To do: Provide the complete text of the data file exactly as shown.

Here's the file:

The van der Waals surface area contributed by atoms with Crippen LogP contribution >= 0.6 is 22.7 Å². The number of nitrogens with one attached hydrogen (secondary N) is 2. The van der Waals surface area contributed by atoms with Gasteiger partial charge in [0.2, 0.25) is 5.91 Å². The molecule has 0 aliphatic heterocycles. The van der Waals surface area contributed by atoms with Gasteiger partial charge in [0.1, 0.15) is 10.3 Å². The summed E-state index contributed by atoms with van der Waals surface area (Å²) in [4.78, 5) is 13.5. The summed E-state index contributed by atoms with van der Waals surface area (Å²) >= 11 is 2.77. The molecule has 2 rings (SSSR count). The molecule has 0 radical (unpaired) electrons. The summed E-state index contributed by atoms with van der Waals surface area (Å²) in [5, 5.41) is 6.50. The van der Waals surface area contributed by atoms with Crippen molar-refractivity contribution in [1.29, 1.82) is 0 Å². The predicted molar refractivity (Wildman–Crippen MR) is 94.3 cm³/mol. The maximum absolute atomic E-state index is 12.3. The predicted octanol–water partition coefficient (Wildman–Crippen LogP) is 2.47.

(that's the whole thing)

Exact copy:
The van der Waals surface area contributed by atoms with Crippen LogP contribution >= 0.6 is 22.7 Å². The number of nitrogens with one attached hydrogen (secondary N) is 2. The van der Waals surface area contributed by atoms with Gasteiger partial charge in [0.2, 0.25) is 5.91 Å². The molecule has 0 aliphatic heterocycles. The van der Waals surface area contributed by atoms with Gasteiger partial charge in [0.1, 0.15) is 10.3 Å². The summed E-state index contributed by atoms with van der Waals surface area (Å²) in [4.78, 5) is 13.5. The summed E-state index contributed by atoms with van der Waals surface area (Å²) >= 11 is 2.77. The molecule has 2 rings (SSSR count). The molecule has 0 radical (unpaired) electrons. The summed E-state index contributed by atoms with van der Waals surface area (Å²) in [5, 5.41) is 6.50. The van der Waals surface area contributed by atoms with Crippen molar-refractivity contribution in [1.29, 1.82) is 0 Å². The predicted molar refractivity (Wildman–Crippen MR) is 94.3 cm³/mol. The maximum absolute atomic E-state index is 12.3. The predicted octanol–water partition coefficient (Wildman–Crippen LogP) is 2.47.